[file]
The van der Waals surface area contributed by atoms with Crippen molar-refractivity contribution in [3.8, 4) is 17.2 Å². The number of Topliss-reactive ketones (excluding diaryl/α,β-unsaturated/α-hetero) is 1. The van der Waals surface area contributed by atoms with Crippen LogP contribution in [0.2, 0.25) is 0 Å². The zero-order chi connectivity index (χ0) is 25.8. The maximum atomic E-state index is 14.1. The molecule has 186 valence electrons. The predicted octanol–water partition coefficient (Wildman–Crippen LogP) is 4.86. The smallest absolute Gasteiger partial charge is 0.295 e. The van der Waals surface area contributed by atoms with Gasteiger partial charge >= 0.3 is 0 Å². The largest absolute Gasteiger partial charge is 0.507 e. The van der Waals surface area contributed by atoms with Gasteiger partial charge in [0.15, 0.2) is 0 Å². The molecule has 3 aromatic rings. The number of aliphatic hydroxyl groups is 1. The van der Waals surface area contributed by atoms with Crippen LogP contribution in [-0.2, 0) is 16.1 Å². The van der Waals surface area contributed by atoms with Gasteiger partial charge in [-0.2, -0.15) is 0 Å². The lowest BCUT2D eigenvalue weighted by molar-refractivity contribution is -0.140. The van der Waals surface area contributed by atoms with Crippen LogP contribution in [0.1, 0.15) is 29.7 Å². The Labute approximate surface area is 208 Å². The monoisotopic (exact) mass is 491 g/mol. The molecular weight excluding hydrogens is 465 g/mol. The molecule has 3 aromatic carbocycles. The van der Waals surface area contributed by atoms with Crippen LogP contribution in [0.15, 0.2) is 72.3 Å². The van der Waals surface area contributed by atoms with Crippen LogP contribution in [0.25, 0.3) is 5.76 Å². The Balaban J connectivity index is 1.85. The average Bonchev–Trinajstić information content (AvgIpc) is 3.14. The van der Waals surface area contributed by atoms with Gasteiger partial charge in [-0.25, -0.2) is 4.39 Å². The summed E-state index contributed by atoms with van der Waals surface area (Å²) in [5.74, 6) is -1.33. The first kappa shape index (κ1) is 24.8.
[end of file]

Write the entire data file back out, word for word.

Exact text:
The van der Waals surface area contributed by atoms with Crippen molar-refractivity contribution in [3.8, 4) is 17.2 Å². The number of Topliss-reactive ketones (excluding diaryl/α,β-unsaturated/α-hetero) is 1. The van der Waals surface area contributed by atoms with Crippen LogP contribution in [0.2, 0.25) is 0 Å². The zero-order chi connectivity index (χ0) is 25.8. The maximum atomic E-state index is 14.1. The molecule has 186 valence electrons. The predicted octanol–water partition coefficient (Wildman–Crippen LogP) is 4.86. The smallest absolute Gasteiger partial charge is 0.295 e. The van der Waals surface area contributed by atoms with Gasteiger partial charge >= 0.3 is 0 Å². The largest absolute Gasteiger partial charge is 0.507 e. The van der Waals surface area contributed by atoms with Gasteiger partial charge in [0.15, 0.2) is 0 Å². The molecule has 3 aromatic rings. The number of aliphatic hydroxyl groups is 1. The van der Waals surface area contributed by atoms with Crippen LogP contribution in [-0.2, 0) is 16.1 Å². The van der Waals surface area contributed by atoms with Gasteiger partial charge in [-0.2, -0.15) is 0 Å². The lowest BCUT2D eigenvalue weighted by molar-refractivity contribution is -0.140. The van der Waals surface area contributed by atoms with Crippen LogP contribution in [0.1, 0.15) is 29.7 Å². The Labute approximate surface area is 208 Å². The monoisotopic (exact) mass is 491 g/mol. The molecular weight excluding hydrogens is 465 g/mol. The molecule has 3 aromatic carbocycles. The van der Waals surface area contributed by atoms with Crippen LogP contribution in [0.15, 0.2) is 72.3 Å². The van der Waals surface area contributed by atoms with Crippen LogP contribution in [0.25, 0.3) is 5.76 Å². The Balaban J connectivity index is 1.85. The average Bonchev–Trinajstić information content (AvgIpc) is 3.14. The van der Waals surface area contributed by atoms with Gasteiger partial charge in [-0.25, -0.2) is 4.39 Å². The summed E-state index contributed by atoms with van der Waals surface area (Å²) in [5.74, 6) is -1.33. The first kappa shape index (κ1) is 24.8.